October 22, 2007
Purdue first family moves into 75-year-old renovated Westwood homeWEST LAFAYETTE, Ind. - Purdue's astronaut alumni will be among the first to visit the university's remodeled Westwood residence on Saturday (Oct. 27) as guests of President France A. Córdova and her husband, Chris Foster.
They will be among the first guests of Purdue's first family, who share their home with thousands of guests every year. Since arriving on campus in July, the couple had lived in temporary housing while the university repaired and renovated the 17,300-square-foot Tudor-style home, which doubles as a meeting and entertainment facility for the university's guests. They moved to Westwood about a month ago as finishing work took place.
"With the change in administration, we took that opportunity to tackle many much-needed projects," said Purdue architect Larry Fusaro.
Westwood sits along a drive lined with trees, gardens and lawns just off McCormick Road on the west edge of the Purdue West Lafayette campus. Built in 1932, Westwood was 6,959 square feet and valued at $1 million when it was donated to the university in 1971 by R.B. Stewart, Purdue's former chief financial officer. The house is on 17 acres, some donated by Stewart and others acquired by the university.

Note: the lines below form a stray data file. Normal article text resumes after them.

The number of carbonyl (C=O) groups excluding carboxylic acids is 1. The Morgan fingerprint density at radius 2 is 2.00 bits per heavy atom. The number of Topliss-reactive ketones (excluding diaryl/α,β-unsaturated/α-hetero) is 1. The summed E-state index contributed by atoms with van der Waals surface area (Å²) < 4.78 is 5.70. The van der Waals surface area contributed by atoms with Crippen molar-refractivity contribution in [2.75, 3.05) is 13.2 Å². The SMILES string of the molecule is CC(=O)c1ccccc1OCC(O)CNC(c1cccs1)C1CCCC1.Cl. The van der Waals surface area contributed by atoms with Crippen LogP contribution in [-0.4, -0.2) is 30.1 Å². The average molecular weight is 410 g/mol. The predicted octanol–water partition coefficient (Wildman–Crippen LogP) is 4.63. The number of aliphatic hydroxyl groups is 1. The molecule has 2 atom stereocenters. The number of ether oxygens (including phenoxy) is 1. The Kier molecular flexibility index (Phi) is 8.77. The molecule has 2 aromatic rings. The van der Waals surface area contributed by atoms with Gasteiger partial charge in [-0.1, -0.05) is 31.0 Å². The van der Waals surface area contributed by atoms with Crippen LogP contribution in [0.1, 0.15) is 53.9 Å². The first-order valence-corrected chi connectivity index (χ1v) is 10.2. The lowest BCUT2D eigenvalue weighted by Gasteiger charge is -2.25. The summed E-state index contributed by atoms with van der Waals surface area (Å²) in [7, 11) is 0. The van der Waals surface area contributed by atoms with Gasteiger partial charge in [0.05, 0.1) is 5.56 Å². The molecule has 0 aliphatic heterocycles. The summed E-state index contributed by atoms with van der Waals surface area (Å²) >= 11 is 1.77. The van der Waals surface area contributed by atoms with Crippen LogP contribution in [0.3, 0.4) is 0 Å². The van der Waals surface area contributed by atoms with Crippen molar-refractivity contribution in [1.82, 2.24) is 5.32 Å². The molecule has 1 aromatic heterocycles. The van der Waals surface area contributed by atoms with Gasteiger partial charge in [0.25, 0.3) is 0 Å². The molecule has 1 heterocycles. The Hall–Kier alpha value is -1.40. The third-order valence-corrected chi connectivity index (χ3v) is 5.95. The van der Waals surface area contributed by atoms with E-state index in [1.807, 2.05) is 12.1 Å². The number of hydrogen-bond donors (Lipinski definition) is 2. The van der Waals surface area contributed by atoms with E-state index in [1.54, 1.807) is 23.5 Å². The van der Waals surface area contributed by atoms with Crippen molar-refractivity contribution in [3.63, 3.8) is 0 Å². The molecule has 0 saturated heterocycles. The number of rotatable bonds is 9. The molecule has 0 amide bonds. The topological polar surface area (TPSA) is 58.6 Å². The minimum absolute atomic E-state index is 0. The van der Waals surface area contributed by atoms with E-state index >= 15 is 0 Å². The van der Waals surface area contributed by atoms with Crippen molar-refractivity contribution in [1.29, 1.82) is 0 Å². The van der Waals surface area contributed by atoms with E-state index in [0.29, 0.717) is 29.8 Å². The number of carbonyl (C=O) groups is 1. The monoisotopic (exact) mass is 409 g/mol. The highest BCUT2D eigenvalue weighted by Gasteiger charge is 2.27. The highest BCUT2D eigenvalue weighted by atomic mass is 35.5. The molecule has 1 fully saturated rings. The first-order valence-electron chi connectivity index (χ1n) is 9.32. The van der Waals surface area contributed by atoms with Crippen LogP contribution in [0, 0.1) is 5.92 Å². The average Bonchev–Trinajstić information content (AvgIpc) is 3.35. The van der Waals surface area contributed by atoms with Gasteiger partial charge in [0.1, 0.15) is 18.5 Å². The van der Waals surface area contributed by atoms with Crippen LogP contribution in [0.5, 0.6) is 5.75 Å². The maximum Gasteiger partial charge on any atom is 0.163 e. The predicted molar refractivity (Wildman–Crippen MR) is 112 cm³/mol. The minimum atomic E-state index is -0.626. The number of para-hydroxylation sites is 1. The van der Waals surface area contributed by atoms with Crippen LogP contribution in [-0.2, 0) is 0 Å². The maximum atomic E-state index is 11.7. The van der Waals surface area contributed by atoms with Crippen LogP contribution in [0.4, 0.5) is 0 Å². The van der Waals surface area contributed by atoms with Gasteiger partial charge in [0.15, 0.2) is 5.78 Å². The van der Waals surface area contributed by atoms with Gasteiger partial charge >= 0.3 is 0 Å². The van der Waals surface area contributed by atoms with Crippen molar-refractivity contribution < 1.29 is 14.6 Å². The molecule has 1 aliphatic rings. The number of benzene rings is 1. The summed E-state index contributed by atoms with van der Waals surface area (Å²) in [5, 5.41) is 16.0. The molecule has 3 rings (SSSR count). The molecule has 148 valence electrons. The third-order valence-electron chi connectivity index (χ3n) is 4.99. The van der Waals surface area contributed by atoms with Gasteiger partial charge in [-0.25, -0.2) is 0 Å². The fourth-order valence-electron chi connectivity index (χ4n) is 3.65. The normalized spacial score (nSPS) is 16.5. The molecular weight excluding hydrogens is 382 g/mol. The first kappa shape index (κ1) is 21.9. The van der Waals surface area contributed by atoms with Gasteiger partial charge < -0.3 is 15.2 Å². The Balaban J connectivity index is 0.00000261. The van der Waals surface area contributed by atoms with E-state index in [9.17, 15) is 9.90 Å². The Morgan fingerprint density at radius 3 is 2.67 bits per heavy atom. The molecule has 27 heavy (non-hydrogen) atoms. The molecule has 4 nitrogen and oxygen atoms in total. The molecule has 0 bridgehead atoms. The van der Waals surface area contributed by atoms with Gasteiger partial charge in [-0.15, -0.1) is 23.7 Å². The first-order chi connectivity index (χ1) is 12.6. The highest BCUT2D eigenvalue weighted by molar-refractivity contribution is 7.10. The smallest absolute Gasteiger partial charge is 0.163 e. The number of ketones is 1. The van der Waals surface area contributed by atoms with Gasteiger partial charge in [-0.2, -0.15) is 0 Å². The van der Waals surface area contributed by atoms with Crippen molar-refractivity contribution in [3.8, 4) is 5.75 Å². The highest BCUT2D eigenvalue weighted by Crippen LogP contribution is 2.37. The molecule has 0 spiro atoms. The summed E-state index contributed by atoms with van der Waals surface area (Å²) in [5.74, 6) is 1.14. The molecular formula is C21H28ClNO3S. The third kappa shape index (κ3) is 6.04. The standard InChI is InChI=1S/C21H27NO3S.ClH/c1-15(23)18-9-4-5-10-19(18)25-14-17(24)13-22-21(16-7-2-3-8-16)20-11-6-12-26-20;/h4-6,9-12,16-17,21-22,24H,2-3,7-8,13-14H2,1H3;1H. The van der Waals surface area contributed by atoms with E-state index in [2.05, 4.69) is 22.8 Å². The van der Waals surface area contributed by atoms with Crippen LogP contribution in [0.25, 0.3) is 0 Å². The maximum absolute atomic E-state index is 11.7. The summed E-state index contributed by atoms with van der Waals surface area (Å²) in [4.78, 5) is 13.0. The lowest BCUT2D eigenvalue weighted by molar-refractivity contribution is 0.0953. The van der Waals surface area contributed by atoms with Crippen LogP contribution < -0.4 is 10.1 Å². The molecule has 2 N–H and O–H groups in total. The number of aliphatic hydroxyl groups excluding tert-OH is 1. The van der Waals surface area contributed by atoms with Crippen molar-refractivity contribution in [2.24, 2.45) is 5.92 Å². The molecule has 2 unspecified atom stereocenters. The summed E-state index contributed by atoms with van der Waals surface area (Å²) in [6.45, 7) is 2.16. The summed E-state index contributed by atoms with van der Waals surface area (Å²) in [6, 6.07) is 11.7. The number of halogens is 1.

Much of the first level - which comprises two-thirds of the home - is dominated by spaces designed for large-scale entertaining, including two living rooms, a garden room, catering kitchen, breakfast and dining rooms, a guest bedroom, and four bathrooms. Last fiscal year it was the venue for 177 events that drew 5,629 guests.
"The facility gets a great deal of use," Fusaro said. "That works out to one event every other day. All that activity takes its toll."
The second floor is the family quarters, which includes three bedrooms, three bathrooms, a study and a storage room. The partially finished basement includes a recreation room, a room for spill-over guest events, laundry and dishwashing rooms, a half-bath, and storage space.
Half of the $309,066 in renovation work involved the catering and events area. Almost a third of the total was spent on repair and maintenance for the building's exterior and first floor, with the most expensive item being $44,800 for new air-handling controls. The remainder was spent in the family living area for replacement of worn carpet, painting, and plumbing and electrical systems.
"Fortunately, the university could do some of this work using its own employees," Fusaro said. "The rest will come from the Purdue Research Foundation. No tax dollars or student fees will be used."
The last major update on the 75-year-old house began 13 years ago, in 1994 during the term of President Steven C. Beering, when Purdue renovated infrastructure and built a four-season garden room that can seat more than 100 guests for dinner.
Purdue's president is required to live at Westwood as a condition of employment.
Source: Jeanne Norberg, Purdue News Service director, (765) 494-2084, (765) 491-1460 (cell), firstname.lastname@example.org
Purdue News Service: (765) 494-2096; email@example.com
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